Greco-Roman underworld  

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Train wreck at Montparnasse (October 22, 1895) by Studio Lévy and Sons.
Train wreck at Montparnasse (October 22, 1895) by Studio Lévy and Sons.
Greco-Roman mythology, magic in the Greco-Roman world, Roman underworld, underworld, Greek underworld

Roman underworld

Greek underworld

Greek underworld (often shortened as Underworld, depending on the context) is a general term used to describe the various realms of Greek mythology which were believed to lie beneath the earth or beyond the horizon.

This includes:

  • The great pit of Tartarus, which was originally the exclusive prison of the old Titan gods, but which later came to mean the dungeon home of the damned souls
  • The land of the dead ruled by the god Hades, which is variously called the house or domain of Hades (domos Aidaou), Hades, Erebus, the Asphodel Fields, Stygia and Acheron ;
  • The Islands of the Blessed or Elysian Islands ruled by Cronus (According to Pindar - other accounts differ), where the great heroes of myth resided after death ;
  • The Elysian Fields ruled by Rhadamanthys, where the virtuous dead and initiates in the ancient Mysteries were sent to dwell.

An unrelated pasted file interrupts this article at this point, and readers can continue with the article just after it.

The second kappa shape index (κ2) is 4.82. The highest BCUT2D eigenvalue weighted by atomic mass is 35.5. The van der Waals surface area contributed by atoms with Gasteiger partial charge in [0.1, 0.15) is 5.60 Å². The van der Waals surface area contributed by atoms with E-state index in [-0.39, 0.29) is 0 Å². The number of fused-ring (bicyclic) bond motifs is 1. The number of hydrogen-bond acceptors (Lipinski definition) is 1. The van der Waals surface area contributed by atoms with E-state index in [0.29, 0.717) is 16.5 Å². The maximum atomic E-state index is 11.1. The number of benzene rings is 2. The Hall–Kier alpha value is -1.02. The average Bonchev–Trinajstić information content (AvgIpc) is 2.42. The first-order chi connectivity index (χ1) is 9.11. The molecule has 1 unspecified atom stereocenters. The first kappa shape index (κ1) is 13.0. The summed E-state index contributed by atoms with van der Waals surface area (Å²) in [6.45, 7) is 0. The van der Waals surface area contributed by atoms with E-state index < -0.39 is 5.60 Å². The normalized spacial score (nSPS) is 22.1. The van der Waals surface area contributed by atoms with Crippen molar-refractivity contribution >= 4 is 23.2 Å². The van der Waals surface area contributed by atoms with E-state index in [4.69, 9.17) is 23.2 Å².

The five rivers of Hades are Acheron (the river of sorrow), Cocytus (the river of lamentation), Phlegethon (the river of fire), Lethe (the river of forgetfulness) and Styx (the river of hate), which forms the boundary between upper and lower worlds.

The ancient Greek concept of the underworld evolved considerably over time.

Unless indicated otherwise, the text in this article is either based on Wikipedia article "Greco-Roman underworld" or another language Wikipedia page thereof used under the terms of the GNU Free Documentation License; or on original research by Jahsonic and friends. See Art and Popular Culture's copyright notice.

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